March 10, 1997 marked the series premiere of my personal favorite show, Buffy the Vampire Slayer. What better way to celebrate the beginning of this cult favorite than to start up a tradition of my own: Buffy Tuesdays! Yes, from 1997 until 2003 Buffy graced our television screens on Tuesday nights (except I was eight, so I got into the fandom a little later).
For every generation, there is a chosen one. She alone will stand against the vampires, the demons, and the forces of darkness. She is the Slayer.
Buffy was not your typical story of the pretty blonde girl being attacked in the alley. In fact, Joss himself got the idea that the girl in the alley should fight back. That’s a twist. Speaking of alleys, that is the first time we meet the cryptic, brooding Angel (or Angelus when he’s grumpy). He’s got that dark and mysterious vibe that drives our young hearts wild.
Throw in a gorgeous librarian in tweed to be her Watcher, a couple of geeky sidekicks, two arch nemeses (Cordelia Chase and The Master) and you’ve got yourself a hero. So what made this show so truly unforgettable? It could have been the witty, snappy dialogue, or the fact that the ladies finally got a chance to be all-powerful. Combine those with some fantastic real-life metaphors mixed in with some vampires, demons, and hell gods and Buffy was born!
“Welcome to the Hellmouth” would have appeared to be a doomed pilot, being a continuation of a campy movie of the same name. The movie is almost like an embarrassing drunken night that we fans would like to forget. It was so unlike the television series that Whedon left the set later in filming and put the whole mess behind him. Until he was approached to make it into a series, and Joss, we cannot thank you enough.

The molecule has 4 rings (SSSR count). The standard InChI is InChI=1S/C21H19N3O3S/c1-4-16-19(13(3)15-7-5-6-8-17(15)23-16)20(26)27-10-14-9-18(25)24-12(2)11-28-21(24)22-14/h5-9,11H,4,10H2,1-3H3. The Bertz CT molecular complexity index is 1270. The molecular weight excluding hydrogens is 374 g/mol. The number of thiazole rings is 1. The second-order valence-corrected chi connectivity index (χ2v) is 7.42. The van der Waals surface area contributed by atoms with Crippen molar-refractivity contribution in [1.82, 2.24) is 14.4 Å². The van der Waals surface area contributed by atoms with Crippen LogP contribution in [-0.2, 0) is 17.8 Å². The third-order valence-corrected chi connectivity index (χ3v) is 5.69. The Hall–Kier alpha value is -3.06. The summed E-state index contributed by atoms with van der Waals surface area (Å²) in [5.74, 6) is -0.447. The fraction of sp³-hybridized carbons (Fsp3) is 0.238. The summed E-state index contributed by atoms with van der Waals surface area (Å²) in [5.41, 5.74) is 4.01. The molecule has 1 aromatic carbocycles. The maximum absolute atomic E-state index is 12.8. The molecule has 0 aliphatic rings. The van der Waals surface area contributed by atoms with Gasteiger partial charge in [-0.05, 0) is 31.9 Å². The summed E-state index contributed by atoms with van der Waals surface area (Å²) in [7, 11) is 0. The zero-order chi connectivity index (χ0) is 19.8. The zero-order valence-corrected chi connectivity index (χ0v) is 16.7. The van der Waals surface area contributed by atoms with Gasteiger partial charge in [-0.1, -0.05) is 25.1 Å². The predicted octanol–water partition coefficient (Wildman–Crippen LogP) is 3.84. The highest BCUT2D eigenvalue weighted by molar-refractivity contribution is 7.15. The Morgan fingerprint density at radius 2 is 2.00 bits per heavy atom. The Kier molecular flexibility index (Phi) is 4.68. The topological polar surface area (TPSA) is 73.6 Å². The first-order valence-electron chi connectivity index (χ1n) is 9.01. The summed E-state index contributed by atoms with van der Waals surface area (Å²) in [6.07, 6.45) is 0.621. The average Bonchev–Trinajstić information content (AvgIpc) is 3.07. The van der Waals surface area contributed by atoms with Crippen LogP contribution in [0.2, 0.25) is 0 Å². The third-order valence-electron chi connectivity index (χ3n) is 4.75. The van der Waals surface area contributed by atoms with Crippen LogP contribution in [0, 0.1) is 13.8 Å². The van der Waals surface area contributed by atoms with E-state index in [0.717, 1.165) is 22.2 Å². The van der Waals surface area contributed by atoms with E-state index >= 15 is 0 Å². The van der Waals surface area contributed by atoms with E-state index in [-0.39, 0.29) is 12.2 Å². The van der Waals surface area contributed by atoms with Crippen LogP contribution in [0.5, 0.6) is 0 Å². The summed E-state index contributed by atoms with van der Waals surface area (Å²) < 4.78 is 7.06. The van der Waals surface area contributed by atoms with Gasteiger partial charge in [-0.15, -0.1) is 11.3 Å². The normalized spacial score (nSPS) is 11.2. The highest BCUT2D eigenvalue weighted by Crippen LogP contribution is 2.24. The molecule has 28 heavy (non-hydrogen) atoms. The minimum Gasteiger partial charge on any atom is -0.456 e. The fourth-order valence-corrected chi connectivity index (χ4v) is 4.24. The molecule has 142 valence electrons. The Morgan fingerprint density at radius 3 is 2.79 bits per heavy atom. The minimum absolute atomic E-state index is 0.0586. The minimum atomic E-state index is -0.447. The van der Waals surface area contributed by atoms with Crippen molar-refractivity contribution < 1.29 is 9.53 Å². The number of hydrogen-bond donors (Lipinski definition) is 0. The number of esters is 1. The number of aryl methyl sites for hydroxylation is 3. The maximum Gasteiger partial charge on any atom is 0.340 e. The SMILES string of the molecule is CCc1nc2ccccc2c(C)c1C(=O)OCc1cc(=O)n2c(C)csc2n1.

So what did we learn in the pilot? Buffy Summers moved from L.A. to Sunnydale after burning down her previous school’s gymnasium. In her defense, it was full of vamp-asbestos! She ditches the cool kids (Cordelia and company) to hang out with the the less cool kids with seriously questionable wardrobes.
Her mom thinks she’s just a normal teenage girl with rebellious tendencies and her principals will forever have it in for her as the trouble-maker who needs to be taken down a notch. Too bad they always tend to get eaten…
Whatever happened to us in that pilot, all I know is that it somehow made us Scoobies for life.
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